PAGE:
Traumatic loss rewires your brain as well as your body.
So here I am, nearly eight years into the journey of sudden child loss and I’m reminded once again I am not the same “me” I once was.
Our newest grandbaby made an early entrance into the world this spring and I did Mama D duty with his big brother for nearly a month. It was a delight to be with my three year old grandson but it was also challenging for this aging/post trauma brain.
Trying to navigate (super simple) routes to and from the hospital, to and from preschool, and to and from the closest grocery store led to more than one U-turn and long way around. Sure I could use my phone’s GPS but I kept thinking I’ll finally remember next time.
I should know better by now…❤ Melanie
I’m looking right at her.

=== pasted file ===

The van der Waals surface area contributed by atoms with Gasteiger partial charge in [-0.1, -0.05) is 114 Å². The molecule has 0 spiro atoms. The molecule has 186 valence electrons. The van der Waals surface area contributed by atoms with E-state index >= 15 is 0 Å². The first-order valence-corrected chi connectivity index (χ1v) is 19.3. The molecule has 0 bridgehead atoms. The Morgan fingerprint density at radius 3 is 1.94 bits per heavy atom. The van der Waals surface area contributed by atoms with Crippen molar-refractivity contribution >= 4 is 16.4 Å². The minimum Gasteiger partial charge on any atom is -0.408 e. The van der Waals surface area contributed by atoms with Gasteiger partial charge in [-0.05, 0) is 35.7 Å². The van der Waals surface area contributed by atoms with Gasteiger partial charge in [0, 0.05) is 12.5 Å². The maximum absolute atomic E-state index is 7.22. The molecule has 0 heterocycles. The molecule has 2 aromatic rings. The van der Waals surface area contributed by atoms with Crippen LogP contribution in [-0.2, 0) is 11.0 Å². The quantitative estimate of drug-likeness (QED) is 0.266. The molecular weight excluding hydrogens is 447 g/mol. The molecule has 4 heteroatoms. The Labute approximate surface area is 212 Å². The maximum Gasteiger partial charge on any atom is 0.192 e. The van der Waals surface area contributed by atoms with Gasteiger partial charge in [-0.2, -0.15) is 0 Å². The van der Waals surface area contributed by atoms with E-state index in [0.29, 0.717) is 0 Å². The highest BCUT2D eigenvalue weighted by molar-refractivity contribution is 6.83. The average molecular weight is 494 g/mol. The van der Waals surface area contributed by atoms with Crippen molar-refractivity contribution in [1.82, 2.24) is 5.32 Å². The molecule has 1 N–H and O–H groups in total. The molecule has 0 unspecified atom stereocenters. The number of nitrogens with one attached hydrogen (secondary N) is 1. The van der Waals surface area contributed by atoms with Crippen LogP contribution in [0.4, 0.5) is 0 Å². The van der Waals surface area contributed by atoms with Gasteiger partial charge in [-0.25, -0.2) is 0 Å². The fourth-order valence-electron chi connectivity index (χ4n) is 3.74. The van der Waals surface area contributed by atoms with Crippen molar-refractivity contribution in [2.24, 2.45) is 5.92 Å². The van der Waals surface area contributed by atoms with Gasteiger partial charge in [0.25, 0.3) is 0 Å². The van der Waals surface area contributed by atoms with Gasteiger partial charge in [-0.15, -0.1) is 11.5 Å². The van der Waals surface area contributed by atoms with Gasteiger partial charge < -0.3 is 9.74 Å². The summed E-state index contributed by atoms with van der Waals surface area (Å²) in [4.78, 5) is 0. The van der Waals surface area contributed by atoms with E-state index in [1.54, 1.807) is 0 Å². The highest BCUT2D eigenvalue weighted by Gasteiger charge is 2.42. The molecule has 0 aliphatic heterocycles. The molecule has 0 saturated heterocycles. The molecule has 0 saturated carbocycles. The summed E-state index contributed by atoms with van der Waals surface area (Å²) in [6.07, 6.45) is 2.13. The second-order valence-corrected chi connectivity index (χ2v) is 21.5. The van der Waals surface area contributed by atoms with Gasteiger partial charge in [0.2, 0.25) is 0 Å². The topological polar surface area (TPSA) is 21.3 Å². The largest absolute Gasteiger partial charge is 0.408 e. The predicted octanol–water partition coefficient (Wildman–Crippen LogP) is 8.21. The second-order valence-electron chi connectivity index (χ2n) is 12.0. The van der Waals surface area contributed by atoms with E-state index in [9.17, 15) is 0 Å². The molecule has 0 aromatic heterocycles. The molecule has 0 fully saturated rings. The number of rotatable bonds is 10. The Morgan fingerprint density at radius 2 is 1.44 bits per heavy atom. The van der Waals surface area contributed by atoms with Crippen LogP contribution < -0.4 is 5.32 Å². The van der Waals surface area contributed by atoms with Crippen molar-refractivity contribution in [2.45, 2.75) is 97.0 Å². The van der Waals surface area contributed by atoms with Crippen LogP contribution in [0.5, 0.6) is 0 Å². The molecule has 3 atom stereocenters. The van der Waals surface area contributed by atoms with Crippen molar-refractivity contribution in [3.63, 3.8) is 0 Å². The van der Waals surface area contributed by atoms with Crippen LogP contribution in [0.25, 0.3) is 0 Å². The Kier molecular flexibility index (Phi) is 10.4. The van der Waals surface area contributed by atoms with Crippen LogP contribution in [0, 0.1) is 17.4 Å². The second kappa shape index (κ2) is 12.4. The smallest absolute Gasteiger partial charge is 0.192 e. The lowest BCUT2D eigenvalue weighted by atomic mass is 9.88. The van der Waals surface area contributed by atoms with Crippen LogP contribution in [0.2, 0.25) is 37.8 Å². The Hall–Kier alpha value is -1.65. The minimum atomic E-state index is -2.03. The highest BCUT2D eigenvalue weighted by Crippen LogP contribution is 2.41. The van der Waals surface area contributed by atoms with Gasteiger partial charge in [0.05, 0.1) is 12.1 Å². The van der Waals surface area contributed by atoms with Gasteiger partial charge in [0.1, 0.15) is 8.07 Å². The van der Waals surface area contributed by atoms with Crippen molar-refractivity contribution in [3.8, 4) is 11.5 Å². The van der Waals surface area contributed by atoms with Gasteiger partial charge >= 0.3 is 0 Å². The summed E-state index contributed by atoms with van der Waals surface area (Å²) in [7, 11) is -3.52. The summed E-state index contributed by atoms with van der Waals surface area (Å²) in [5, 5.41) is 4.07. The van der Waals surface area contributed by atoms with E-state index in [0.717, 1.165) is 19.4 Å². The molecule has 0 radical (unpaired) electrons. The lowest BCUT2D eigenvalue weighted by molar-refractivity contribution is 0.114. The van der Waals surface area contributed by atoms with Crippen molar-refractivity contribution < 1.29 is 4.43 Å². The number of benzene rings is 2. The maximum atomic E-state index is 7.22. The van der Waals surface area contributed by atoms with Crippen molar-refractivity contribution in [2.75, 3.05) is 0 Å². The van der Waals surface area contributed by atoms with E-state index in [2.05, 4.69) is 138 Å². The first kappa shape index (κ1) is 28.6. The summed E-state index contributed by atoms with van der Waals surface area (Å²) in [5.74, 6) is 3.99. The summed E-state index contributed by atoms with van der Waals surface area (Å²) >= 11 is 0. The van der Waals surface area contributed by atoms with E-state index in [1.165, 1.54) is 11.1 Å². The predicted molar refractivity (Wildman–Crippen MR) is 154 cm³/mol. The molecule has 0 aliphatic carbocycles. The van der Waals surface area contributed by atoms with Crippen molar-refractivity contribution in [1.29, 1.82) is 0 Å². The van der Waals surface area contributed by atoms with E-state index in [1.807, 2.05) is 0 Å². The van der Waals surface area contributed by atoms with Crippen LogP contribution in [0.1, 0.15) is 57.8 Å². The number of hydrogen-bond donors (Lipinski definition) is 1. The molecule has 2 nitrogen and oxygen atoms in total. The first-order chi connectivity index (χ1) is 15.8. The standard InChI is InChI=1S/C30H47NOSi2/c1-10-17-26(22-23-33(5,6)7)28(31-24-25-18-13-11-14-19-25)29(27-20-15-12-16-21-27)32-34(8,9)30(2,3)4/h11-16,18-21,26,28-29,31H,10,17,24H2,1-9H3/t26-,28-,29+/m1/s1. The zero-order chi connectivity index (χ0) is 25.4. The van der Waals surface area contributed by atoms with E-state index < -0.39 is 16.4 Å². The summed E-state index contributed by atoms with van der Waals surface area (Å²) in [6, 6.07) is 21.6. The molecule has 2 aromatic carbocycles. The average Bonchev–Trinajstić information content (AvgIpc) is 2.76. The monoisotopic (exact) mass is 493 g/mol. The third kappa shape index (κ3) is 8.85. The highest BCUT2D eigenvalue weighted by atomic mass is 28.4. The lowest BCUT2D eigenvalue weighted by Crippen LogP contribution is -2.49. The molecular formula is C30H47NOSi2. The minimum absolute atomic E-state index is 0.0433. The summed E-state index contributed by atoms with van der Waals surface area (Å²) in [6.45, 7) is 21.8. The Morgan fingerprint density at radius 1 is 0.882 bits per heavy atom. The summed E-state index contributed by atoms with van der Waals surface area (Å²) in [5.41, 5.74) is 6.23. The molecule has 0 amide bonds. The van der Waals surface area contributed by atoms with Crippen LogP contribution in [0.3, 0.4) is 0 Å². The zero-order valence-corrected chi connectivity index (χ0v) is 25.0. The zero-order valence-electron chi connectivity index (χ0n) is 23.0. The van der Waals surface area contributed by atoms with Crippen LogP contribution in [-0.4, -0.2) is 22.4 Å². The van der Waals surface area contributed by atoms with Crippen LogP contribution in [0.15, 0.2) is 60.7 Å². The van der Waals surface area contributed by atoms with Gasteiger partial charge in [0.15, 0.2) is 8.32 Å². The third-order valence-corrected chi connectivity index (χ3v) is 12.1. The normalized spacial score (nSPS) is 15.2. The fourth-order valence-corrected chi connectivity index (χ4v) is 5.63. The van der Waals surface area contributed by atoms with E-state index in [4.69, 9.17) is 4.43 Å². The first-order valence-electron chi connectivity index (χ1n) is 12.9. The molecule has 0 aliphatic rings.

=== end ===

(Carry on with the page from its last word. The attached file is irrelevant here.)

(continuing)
I know her. In fact, I’ve known her for years. But please don’t ask me her name.
I have no idea.
It happens to all of us-meet someone in the store or at the Post Office and you just know you know them, but cannot-for the life of you-remember a name.
Chatting on, you search mental files desperately trying to make a connection you can hold onto. Five minutes after she walks away it pops up-oh, yes! That’s so-and-so from such-and-such.
Imagine if instead of searching mental files without success you can’t even find the file cabinet and start to wonder if one ever existed.
That’s what “grief brain” does to you.
Here are a few more examples of things that actually happened:
Read the rest here: Grief Brain: It’s a Real Thing!